How Am I supposed to sort fact from theory when the people who teach it use the same tone each time, all the time and everyone else seems to agree with them and think it's foolish to think otherwise?
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  5. exchemist Valued Senior Member

    Suitably corroborated observation is fact. Theory is not. Although some theories are so reliable that they are treated for day-to-day purposes as if they are fact.

    The heat death of the universe is nowhere near fact. It is a hypothesis:
    In that link you can read about opposing views.
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  7. Tailspin Registered Senior Member

    Well this is the first time I've ever encountered the word "shonky" so technically never. Also, unless they were a character on Law & Order or Diagnosis Murder I've barely ever heard of any particular doctors and certainly no lawyers.

    I don't it's just I assume scientists are smarter then most people because science is presented as the most intellectually demanding work there is.
    I myself know creative writing and I consider myself quite good at it. I'm not saying any scientist could do it but I doubt it's harder then advanced mathematics, a course of which I failed in.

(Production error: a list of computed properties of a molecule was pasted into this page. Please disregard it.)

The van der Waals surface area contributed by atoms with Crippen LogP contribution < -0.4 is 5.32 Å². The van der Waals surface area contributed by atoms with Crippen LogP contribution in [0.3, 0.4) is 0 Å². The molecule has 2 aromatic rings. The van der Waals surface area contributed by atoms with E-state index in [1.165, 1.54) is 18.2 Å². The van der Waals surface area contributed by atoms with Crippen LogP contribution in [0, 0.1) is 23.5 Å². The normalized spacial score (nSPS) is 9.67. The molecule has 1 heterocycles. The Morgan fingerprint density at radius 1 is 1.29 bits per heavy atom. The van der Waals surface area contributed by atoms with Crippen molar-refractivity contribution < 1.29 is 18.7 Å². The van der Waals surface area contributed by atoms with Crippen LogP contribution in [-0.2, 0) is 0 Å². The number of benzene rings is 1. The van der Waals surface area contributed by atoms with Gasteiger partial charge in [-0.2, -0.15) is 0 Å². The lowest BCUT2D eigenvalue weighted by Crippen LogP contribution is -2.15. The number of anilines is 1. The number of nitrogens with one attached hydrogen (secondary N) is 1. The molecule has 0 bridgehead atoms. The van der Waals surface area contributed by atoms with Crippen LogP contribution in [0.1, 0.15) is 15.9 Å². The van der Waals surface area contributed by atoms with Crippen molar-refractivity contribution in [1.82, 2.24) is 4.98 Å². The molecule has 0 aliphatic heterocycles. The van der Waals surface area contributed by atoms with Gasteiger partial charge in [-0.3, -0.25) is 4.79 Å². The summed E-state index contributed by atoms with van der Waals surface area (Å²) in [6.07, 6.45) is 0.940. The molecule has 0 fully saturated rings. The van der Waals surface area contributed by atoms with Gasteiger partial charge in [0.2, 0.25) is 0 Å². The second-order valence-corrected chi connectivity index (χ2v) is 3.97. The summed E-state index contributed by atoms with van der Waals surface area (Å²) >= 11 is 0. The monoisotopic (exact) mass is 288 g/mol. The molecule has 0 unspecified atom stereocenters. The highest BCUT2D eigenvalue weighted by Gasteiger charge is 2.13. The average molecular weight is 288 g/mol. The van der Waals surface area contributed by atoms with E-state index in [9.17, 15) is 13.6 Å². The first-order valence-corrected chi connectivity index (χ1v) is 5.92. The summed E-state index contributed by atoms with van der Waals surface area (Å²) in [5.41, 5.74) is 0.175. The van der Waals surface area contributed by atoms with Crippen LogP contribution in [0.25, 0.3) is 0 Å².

About matter and space? Nothing. He just went ahead and stated it. "Since matter can only be finitely arranged" was the lead in to his next statement.

    I don't think I've ever been taught critical thinking skills. In fact until about a year ago, I had gone my whole like thinking the term "critical thinking skills" meant important or vital thinking skills not critizing stuff.
    And while I know people can have different opinions, honestly sometimes I don't think people should and the world would be a better place if we all had the same beliefs. If everyone believed the same as I did about nuclear weapons there wouldn't be any in the world and the doomsday clock wouldn't have just been set to it's highest yet.
  8. Tailspin Registered Senior Member

    I have and they do all agree with one another. Like I said I've never heard anyone say the universe won't end but everything I've ever read and seen about it says it will and when I publicly question this people say it's so obvious it will end. And the same has happened with other scientific issues.

    About 10 years ago I was taking a writing course, we had this opportunity to talk with out writing teacher 1 on 1 about our story ideas. He was someone else I put on a pedestal.